Pelvic Ultrasounds - (Internal/External) in clinic

Ultrasound uses sound waves to produce images. The sound waves are transmitted into your body from a small handpiece that looks a bit like a microphone (called an Ultrasound Probe).

Some of these waves are reflected and are processed by the ultrasound machine to form pictures. These pictures are shown on a TV screen and recorded.

Ultrasound has been around for about 60 years now and studies have shown that it is a safe technique with no harmful side effects.

You will be shown into the ultrasound room by the nursing staff and asked to lie down on the examination chair. A jelly like substance is then placed on your skin or internally in the area of interest. The sound waves don’t travel through air so this allows transmission of the sound waves into your body. The probe produces sound waves that will form the images. You will be completely unaware of these sound waves and there should be no discomfort during the examination apart from a little pressure.

You may be asked to hold your breath – this is very important because when you breathe the organs go up and down in the abdomen. When you hold your breath the organs stay still allowing Dr Huang to get a better view of them.

  • There are varying preparations depending on the type of scan being performed.
  • You may be asked to come with a full bladder, however most scans don’t require preparation at all.
  • You will be told what to do when you make your appointment.
  • A standard scan takes approximately 10-20 minutes but please allow a little extra time as sometimes it can take a little longer than anticipated.

The best technique for looking at the female pelvis is by performing an internal scan. This procedure is only performed with your consent and where appropriate for the area Dr Alice Huang is concerned about. Dr Huang will explain in detail what is involved. Remember, you are under no obligation to have this done although the ovaries etc are seen well and clearer images are taken. The sterilised probe (which is also covered by a protective sheath) is inserted into the vagina and manipulated very gently to show the anatomy in the pelvis.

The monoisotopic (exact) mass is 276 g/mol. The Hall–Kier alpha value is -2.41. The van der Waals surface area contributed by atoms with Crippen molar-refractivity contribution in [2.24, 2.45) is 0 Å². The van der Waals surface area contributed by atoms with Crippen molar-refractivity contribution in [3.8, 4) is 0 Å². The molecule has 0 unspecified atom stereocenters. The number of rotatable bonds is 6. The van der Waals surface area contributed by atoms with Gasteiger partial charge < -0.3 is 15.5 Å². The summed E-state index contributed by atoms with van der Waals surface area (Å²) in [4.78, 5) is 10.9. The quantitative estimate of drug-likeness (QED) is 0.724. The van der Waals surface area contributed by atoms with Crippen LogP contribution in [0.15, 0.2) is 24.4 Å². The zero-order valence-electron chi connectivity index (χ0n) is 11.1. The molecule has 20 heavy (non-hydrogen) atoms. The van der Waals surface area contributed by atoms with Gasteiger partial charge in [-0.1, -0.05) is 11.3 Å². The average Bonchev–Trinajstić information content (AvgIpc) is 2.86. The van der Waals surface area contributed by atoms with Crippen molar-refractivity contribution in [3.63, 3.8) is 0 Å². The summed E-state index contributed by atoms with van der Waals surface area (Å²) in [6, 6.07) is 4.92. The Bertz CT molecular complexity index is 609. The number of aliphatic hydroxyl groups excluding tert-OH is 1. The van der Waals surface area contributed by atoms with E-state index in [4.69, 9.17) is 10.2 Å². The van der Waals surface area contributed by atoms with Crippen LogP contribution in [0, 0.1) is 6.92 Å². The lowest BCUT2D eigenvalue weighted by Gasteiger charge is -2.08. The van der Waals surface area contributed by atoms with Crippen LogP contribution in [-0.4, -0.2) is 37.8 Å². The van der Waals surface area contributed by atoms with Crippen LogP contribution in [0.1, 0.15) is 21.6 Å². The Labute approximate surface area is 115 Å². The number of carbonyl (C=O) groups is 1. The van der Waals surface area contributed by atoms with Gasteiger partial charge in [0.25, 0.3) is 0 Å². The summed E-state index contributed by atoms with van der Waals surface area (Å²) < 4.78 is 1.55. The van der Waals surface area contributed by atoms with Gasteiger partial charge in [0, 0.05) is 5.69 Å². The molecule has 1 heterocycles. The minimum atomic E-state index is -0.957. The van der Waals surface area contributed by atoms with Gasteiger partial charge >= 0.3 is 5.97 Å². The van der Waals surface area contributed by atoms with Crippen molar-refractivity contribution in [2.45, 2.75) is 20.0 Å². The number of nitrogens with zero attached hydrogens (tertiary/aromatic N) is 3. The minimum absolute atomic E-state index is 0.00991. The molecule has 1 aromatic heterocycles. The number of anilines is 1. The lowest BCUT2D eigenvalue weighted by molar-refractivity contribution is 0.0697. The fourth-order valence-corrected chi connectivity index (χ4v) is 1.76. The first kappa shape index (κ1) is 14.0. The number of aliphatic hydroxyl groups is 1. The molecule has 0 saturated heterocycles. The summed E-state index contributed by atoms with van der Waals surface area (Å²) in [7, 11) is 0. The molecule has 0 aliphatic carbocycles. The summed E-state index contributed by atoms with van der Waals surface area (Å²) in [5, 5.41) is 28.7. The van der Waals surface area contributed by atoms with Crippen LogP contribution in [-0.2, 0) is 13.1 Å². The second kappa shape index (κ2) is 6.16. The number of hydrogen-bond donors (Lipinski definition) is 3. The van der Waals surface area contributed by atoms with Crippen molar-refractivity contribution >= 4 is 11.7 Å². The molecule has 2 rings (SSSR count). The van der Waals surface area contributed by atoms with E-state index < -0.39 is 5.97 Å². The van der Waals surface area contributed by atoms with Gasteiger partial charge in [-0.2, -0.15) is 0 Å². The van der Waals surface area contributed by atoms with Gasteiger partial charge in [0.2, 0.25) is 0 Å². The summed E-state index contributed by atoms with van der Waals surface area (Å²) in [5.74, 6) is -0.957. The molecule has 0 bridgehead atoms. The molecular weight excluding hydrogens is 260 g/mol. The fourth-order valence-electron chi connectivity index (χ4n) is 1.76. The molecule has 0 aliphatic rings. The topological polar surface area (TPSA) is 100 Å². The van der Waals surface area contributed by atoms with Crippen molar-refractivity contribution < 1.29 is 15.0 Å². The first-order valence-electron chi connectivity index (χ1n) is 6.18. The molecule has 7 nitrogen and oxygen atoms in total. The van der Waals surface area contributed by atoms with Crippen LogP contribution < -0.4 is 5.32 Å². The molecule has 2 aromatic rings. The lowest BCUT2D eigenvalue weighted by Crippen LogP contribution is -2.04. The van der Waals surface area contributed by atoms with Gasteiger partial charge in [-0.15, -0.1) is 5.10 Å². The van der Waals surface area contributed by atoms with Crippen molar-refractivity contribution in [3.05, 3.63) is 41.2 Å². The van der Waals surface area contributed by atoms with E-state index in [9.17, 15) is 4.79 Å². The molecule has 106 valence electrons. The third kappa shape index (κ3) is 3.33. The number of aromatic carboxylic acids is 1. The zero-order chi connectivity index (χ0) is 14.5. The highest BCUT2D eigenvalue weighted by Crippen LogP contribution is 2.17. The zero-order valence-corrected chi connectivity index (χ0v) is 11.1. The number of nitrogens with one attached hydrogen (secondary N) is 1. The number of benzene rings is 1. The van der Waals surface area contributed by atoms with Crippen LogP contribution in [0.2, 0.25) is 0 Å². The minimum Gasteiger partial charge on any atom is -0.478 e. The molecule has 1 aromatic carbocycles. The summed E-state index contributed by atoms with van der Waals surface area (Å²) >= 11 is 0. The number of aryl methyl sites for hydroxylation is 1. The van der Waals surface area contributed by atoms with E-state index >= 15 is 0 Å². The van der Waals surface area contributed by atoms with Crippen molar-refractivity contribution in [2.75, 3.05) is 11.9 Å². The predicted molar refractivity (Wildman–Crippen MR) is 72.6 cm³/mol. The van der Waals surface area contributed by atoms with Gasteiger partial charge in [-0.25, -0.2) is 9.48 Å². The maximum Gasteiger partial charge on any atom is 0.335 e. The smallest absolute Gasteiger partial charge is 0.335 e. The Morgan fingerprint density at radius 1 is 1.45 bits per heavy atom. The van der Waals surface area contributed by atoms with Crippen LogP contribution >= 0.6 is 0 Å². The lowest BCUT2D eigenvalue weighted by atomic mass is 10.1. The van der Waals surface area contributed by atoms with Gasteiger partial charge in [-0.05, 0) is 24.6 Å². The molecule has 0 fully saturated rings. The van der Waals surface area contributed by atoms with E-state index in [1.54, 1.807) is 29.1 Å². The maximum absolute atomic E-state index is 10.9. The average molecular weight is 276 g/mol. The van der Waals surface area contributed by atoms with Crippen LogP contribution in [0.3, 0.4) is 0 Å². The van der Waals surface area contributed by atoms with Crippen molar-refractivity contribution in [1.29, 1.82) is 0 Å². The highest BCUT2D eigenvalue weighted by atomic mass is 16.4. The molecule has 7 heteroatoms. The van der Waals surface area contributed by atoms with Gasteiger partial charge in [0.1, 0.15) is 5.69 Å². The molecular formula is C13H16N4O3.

Your scan will be read and reported by Dr Alice Huang. The report will then be recorded on either the Genea database (for IVF, ICSI or IUI cycles) or in our room’s clinical records with Dr Alice Huang (for Ovulation Induction cycles and out of cycle scans). Because the images are digital (just like a digital camera) we will keep them on our system.


All women between 25-74 years old who have ever been sexually active should undergo regular cervical screening to prevent cervical cancer.

It is a simple and short procedure every 5 years (previously 2 yearly) to check the health of your cervix. If the smear detects abnormal cellular changes or the presence of high risk human papillomavirus (HPV) is detected, then you will need a colposcopy.

A colposcopy is a magnifying scope that looks at the cervix to identify abnormal cells, to investigate abnormal cervical smears or cervical pathology. The cervix will be stained with acetic acid (vinegar) and iodine solution to show up abnormal cells. A biopsy (small piece of skin) may be taken of the abnormal part and sent away for pathological diagnosis. The examination can take around 25 minutes, and can feel like a prolonged cervical screening test. To facilitate thorough examination, you should not have your period at the time of colposcopy.


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